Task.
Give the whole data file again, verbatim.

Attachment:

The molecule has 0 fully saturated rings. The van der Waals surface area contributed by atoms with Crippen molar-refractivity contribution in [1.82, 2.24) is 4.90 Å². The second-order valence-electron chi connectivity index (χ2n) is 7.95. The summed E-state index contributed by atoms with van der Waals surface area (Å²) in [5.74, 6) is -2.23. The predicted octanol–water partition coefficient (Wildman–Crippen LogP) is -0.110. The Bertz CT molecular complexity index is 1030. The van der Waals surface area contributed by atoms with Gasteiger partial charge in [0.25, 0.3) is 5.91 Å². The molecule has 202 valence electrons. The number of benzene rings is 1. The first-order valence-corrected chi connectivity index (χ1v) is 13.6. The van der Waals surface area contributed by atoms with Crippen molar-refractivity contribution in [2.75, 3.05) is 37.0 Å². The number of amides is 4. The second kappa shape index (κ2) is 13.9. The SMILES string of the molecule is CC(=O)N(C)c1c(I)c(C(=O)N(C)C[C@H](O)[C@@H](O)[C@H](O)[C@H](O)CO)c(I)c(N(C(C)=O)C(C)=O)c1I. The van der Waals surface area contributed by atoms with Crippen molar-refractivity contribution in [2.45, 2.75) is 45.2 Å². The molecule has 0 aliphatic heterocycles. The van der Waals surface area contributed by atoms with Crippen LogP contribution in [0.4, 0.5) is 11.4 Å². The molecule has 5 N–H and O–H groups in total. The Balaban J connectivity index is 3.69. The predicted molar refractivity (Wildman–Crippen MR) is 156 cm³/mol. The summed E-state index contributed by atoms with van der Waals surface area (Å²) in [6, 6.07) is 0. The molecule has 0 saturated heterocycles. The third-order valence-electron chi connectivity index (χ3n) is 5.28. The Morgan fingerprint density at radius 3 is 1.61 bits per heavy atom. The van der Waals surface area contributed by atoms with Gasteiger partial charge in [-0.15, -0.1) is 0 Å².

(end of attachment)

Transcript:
The molecule has 0 fully saturated rings. The van der Waals surface area contributed by atoms with Crippen molar-refractivity contribution in [1.82, 2.24) is 4.90 Å². The second-order valence-electron chi connectivity index (χ2n) is 7.95. The summed E-state index contributed by atoms with van der Waals surface area (Å²) in [5.74, 6) is -2.23. The predicted octanol–water partition coefficient (Wildman–Crippen LogP) is -0.110. The Bertz CT molecular complexity index is 1030. The van der Waals surface area contributed by atoms with Gasteiger partial charge in [0.25, 0.3) is 5.91 Å². The molecule has 202 valence electrons. The number of benzene rings is 1. The first-order valence-corrected chi connectivity index (χ1v) is 13.6. The van der Waals surface area contributed by atoms with Crippen molar-refractivity contribution in [2.75, 3.05) is 37.0 Å². The number of amides is 4. The second kappa shape index (κ2) is 13.9. The SMILES string of the molecule is CC(=O)N(C)c1c(I)c(C(=O)N(C)C[C@H](O)[C@@H](O)[C@H](O)[C@H](O)CO)c(I)c(N(C(C)=O)C(C)=O)c1I. The van der Waals surface area contributed by atoms with Crippen molar-refractivity contribution in [2.45, 2.75) is 45.2 Å². The molecule has 0 aliphatic heterocycles. The van der Waals surface area contributed by atoms with Crippen LogP contribution in [0.4, 0.5) is 11.4 Å². The molecule has 5 N–H and O–H groups in total. The Balaban J connectivity index is 3.69. The predicted molar refractivity (Wildman–Crippen MR) is 156 cm³/mol. The summed E-state index contributed by atoms with van der Waals surface area (Å²) in [6, 6.07) is 0. The molecule has 0 saturated heterocycles. The third-order valence-electron chi connectivity index (χ3n) is 5.28. The Morgan fingerprint density at radius 3 is 1.61 bits per heavy atom. The van der Waals surface area contributed by atoms with Gasteiger partial charge in [-0.15, -0.1) is 0 Å².